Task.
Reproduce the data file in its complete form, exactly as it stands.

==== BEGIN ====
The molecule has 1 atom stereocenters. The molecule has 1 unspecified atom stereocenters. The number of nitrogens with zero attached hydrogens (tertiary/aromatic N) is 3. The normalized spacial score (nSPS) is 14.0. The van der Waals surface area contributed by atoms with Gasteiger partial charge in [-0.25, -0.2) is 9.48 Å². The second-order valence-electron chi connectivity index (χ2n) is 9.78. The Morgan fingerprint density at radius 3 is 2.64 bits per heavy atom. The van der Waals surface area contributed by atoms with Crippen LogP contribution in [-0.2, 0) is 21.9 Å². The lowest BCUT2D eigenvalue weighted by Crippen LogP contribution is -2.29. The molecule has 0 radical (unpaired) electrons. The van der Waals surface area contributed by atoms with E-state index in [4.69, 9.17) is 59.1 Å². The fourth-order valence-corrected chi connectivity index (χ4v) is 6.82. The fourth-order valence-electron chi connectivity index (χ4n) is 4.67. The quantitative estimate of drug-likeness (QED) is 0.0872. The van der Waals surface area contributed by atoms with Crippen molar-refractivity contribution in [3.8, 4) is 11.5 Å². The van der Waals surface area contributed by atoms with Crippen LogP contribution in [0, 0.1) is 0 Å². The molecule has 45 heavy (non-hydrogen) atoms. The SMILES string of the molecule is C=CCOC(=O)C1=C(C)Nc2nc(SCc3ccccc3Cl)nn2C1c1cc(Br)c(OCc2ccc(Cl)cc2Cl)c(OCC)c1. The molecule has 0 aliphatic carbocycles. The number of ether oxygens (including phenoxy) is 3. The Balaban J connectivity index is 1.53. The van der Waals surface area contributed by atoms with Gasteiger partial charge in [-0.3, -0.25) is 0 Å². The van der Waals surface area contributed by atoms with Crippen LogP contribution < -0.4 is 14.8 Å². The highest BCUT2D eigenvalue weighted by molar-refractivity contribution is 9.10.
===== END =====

The molecule has 1 atom stereocenters. The molecule has 1 unspecified atom stereocenters. The number of nitrogens with zero attached hydrogens (tertiary/aromatic N) is 3. The normalized spacial score (nSPS) is 14.0. The van der Waals surface area contributed by atoms with Gasteiger partial charge in [-0.25, -0.2) is 9.48 Å². The second-order valence-electron chi connectivity index (χ2n) is 9.78. The Morgan fingerprint density at radius 3 is 2.64 bits per heavy atom. The van der Waals surface area contributed by atoms with Crippen LogP contribution in [-0.2, 0) is 21.9 Å². The lowest BCUT2D eigenvalue weighted by Crippen LogP contribution is -2.29. The molecule has 0 radical (unpaired) electrons. The van der Waals surface area contributed by atoms with E-state index in [4.69, 9.17) is 59.1 Å². The fourth-order valence-corrected chi connectivity index (χ4v) is 6.82. The fourth-order valence-electron chi connectivity index (χ4n) is 4.67. The quantitative estimate of drug-likeness (QED) is 0.0872. The van der Waals surface area contributed by atoms with Crippen molar-refractivity contribution in [3.8, 4) is 11.5 Å². The van der Waals surface area contributed by atoms with Crippen LogP contribution in [0, 0.1) is 0 Å². The molecule has 45 heavy (non-hydrogen) atoms. The SMILES string of the molecule is C=CCOC(=O)C1=C(C)Nc2nc(SCc3ccccc3Cl)nn2C1c1cc(Br)c(OCc2ccc(Cl)cc2Cl)c(OCC)c1. The molecule has 0 aliphatic carbocycles. The number of ether oxygens (including phenoxy) is 3. The Balaban J connectivity index is 1.53. The van der Waals surface area contributed by atoms with Gasteiger partial charge in [-0.3, -0.25) is 0 Å². The van der Waals surface area contributed by atoms with Crippen LogP contribution < -0.4 is 14.8 Å². The highest BCUT2D eigenvalue weighted by molar-refractivity contribution is 9.10.